Our Changing Climate

Grace Lorentzen

Mr. Jacobs [Jan. 3 issue] questions, “how truly sincere are the global warming advocates?” Why should we listen to a teenager like Greta Thunberg?

It is interesting that Jacobs found his late professor, Dr. F. Sherwood Rowland, when he was looking for a scientist who deserves to be the “spokespersons of the climate change endeavor.” Jacobs concluded that since Dr. Rowland had never spoken in class about global warming, he wasn’t qualified to be a spokesperson.

Dr. Rowland was an expert on Ozone Depletion. I would seriously doubt that a Nobel Prize winning scientist would sign his name to a document he did not agree with.

Dr. Rowland was undoubtedly one of the scientists whose work convinced President Ronald Regan in 1987 that the situation with the ozone depletion was critical. Sometimes scientists need a little PR to get their research recognized, and to build political will to spur action.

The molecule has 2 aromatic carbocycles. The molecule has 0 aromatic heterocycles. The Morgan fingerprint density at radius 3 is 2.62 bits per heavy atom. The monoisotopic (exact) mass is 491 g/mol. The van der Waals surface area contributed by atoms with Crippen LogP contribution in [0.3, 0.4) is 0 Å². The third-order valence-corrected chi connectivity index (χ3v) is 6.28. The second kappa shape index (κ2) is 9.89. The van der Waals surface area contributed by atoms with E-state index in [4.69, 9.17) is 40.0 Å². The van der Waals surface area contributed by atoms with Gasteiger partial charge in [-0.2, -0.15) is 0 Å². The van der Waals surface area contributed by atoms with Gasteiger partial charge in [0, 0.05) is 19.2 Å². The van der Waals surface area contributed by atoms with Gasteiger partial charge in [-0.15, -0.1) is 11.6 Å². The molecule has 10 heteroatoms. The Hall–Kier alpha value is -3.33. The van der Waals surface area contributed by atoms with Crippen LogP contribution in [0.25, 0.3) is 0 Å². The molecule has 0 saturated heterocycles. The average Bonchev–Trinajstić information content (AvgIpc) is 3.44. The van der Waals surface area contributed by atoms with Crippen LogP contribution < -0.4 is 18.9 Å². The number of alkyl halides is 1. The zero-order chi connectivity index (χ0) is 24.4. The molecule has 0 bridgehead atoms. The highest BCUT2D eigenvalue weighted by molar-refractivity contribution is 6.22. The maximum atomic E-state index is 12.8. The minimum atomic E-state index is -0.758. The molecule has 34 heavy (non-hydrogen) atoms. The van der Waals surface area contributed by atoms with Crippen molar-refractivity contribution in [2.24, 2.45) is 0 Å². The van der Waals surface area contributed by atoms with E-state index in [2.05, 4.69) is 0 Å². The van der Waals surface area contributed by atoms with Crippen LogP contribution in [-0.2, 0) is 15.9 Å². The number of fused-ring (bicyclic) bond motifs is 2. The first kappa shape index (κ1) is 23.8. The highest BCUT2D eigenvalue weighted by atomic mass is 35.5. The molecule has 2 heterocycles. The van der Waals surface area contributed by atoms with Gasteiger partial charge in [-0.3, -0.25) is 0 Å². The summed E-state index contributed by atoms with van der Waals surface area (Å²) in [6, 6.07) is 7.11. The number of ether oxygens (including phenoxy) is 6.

In a 2015 letter to The Wall Street Journal, Lee Thomas, who headed the Environmental Protection Agency from 1986 to 1989, wrote: “President Reagan recognized the environmental risk of chlorofluorocarbons. [ He] heeded scientists, … while many in the industry raised issues of cost, technical feasibility and scientific certainty.”1 Reagan heeded the scientists and convinced congress to take action in 1987.

We need to convince our politicians to listen to the scientists. We need to act now. Solutions are available.

The bipartisan Energy Innovation and Carbon Dividend Act (H.R. 763) is a carbon fee solution that distributes the revenue as dividends directly to U.S. citizens. Economic modeling shows that this plan will rapidly reduce carbon emissions and maintain a solid economy.



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